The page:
The Chinese Web Interest Group gathered in Hangzhou, Zhejiang for its first face to face meeting in 17 November 2018. Our main goal for the meeting was to announce the group and discuss new web standards, ideas, and unique requirements in China.
During the meeting, participants reviewed topics such as WebXR, WebGPU, WebML, WebAssembly, WebRTC, Web Packaging, and Web performance, about what these capabilities can bring to the Web and how we improve them.
I presented demos of WebVR and WebXR, and we discussed use cases like shopping and the potential integration with other technologies like WebAssembly.
Belem Zhang (Intel) offered a history of WebGL, and a comparison of WebGL and WebGPU. He presented the current status of the WebGPU spec and implementation, and we discussed various low-level graphics APIs and how WebGPU exposes those APIs to the Web.
Zuojian Lin (Alibaba) shared some issues in WebAssembly, such as debugging, compilation time, and quality of generated instructions. We also discussed ways to be involved in the WebAssembly standardization and implementation work.
Jianjun Zhu (Intel) shared the progress of the WebRTC specifications, including the WebRTC 1.0, WebRTC NV, and the media capture specs. We also talked about extending WebRTC to enable the use of the QUIC protocol.
We discussed the signed and bundled HTTP exchanges, how browsers load them, their performance and use cases. There were also a lot of discussions about caching.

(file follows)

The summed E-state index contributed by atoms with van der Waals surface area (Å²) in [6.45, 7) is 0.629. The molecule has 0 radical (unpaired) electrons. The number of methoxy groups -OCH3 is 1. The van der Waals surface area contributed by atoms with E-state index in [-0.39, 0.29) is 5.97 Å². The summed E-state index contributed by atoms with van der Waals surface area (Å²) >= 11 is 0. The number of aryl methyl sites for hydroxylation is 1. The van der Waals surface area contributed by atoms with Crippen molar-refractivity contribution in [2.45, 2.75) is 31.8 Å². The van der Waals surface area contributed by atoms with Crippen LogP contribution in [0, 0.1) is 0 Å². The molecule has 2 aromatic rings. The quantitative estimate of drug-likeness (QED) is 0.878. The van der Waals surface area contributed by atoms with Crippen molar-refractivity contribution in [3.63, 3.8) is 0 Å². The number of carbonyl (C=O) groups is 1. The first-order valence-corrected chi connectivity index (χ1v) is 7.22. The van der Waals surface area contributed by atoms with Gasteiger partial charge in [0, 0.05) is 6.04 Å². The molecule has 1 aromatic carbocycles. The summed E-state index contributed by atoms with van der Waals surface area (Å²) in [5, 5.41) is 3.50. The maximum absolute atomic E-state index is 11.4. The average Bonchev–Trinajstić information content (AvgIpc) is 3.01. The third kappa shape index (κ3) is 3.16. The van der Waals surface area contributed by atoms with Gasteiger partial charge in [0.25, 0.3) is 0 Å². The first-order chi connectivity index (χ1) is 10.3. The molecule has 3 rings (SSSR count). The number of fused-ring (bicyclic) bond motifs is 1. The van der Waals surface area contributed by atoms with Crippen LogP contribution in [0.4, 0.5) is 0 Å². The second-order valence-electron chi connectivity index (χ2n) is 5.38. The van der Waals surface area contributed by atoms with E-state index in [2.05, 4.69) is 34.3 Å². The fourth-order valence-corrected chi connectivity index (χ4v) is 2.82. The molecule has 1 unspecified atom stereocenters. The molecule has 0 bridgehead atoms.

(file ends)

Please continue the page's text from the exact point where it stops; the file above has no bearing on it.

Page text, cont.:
Qingqian Tao (Baidu) introduced recent development in the Web performance domain, like Long Tasks, Paint Timing, Element Timing, and Device Memory. We discussed how to use these methods to improve the performance of web applications.
Song Xu (Migu) introduced the work in the Media and Entertainment Interest Group. The M&E IG was created in 2011 under the name Web and TV Interest Group, but now has broadened its scope to include media in general-purpose browsers and more media providers. Song presented a list of features that might need standardization, including playback speed control, quality adjustment, cue events, and commentary subtitles (a.k.a. “danmaku” or “bullet hell”) for video streams. The consensus was to create a task force for the incubation of the features.
We reviewed various attempts to improve the mobile web app experience, including Progressive Web Apps, Mini Programs, Quick Apps, Weex, Taro, and other similar efforts. There are some very similar but different APIs in these efforts, and we have agreed that the web needs a “lowest common denominator” for these efforts.
We ended the day by summarizing the main points of the meeting and sorting out the topics that needed further discussion. After discussion, participants of the meeting proposed:
- In addition to face-to-face meetings for all members of the group, regular meetings on specific topics will be held for deeper discussion on a certain topic;
- For specific topics that need further discussion, new task forces, such as Media, WebGPU, and Web Packaging, will be set up, led by different organizations, and contribute technical proposals and use cases for these topics;
- Minimize language barrier by encouraging and assisting translations of W3C specifications.
Thanks to all who traveled and participated!